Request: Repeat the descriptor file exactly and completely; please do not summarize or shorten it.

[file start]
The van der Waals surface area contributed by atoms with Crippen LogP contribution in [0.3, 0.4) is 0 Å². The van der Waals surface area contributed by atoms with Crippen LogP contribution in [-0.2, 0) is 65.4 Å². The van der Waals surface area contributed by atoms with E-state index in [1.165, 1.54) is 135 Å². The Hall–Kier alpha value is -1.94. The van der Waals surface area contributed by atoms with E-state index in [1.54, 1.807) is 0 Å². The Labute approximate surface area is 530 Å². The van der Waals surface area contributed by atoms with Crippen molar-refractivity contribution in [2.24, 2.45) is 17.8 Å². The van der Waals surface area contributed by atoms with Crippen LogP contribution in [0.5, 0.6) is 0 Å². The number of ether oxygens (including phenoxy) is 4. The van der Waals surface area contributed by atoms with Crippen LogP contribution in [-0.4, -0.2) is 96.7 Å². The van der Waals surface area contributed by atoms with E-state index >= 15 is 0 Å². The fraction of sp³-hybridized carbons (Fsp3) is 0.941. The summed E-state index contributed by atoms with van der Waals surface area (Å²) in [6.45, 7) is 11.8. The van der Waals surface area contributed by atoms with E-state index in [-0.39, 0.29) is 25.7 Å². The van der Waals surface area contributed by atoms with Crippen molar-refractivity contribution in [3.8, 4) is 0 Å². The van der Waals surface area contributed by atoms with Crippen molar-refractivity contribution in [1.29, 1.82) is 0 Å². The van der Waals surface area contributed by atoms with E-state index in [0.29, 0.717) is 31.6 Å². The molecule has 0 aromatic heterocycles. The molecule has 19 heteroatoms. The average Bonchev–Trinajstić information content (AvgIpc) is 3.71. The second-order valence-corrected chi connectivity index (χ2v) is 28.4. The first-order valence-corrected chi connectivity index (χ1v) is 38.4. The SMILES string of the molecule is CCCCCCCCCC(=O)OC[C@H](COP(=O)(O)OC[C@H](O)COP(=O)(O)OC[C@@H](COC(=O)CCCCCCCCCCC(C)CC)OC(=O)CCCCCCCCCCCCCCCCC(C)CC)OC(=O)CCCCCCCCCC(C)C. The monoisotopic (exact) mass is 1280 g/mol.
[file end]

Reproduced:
The van der Waals surface area contributed by atoms with Crippen LogP contribution in [0.3, 0.4) is 0 Å². The van der Waals surface area contributed by atoms with Crippen LogP contribution in [-0.2, 0) is 65.4 Å². The van der Waals surface area contributed by atoms with E-state index in [1.165, 1.54) is 135 Å². The Hall–Kier alpha value is -1.94. The van der Waals surface area contributed by atoms with E-state index in [1.54, 1.807) is 0 Å². The Labute approximate surface area is 530 Å². The van der Waals surface area contributed by atoms with Crippen molar-refractivity contribution in [2.24, 2.45) is 17.8 Å². The van der Waals surface area contributed by atoms with Crippen LogP contribution in [0.5, 0.6) is 0 Å². The number of ether oxygens (including phenoxy) is 4. The van der Waals surface area contributed by atoms with Crippen LogP contribution in [-0.4, -0.2) is 96.7 Å². The van der Waals surface area contributed by atoms with E-state index >= 15 is 0 Å². The fraction of sp³-hybridized carbons (Fsp3) is 0.941. The summed E-state index contributed by atoms with van der Waals surface area (Å²) in [6.45, 7) is 11.8. The van der Waals surface area contributed by atoms with E-state index in [-0.39, 0.29) is 25.7 Å². The van der Waals surface area contributed by atoms with Crippen molar-refractivity contribution in [3.8, 4) is 0 Å². The van der Waals surface area contributed by atoms with Crippen molar-refractivity contribution in [1.29, 1.82) is 0 Å². The van der Waals surface area contributed by atoms with E-state index in [0.29, 0.717) is 31.6 Å². The molecule has 0 aromatic heterocycles. The molecule has 19 heteroatoms. The average Bonchev–Trinajstić information content (AvgIpc) is 3.71. The second-order valence-corrected chi connectivity index (χ2v) is 28.4. The first-order valence-corrected chi connectivity index (χ1v) is 38.4. The SMILES string of the molecule is CCCCCCCCCC(=O)OC[C@H](COP(=O)(O)OC[C@H](O)COP(=O)(O)OC[C@@H](COC(=O)CCCCCCCCCCC(C)CC)OC(=O)CCCCCCCCCCCCCCCCC(C)CC)OC(=O)CCCCCCCCCC(C)C. The monoisotopic (exact) mass is 1280 g/mol.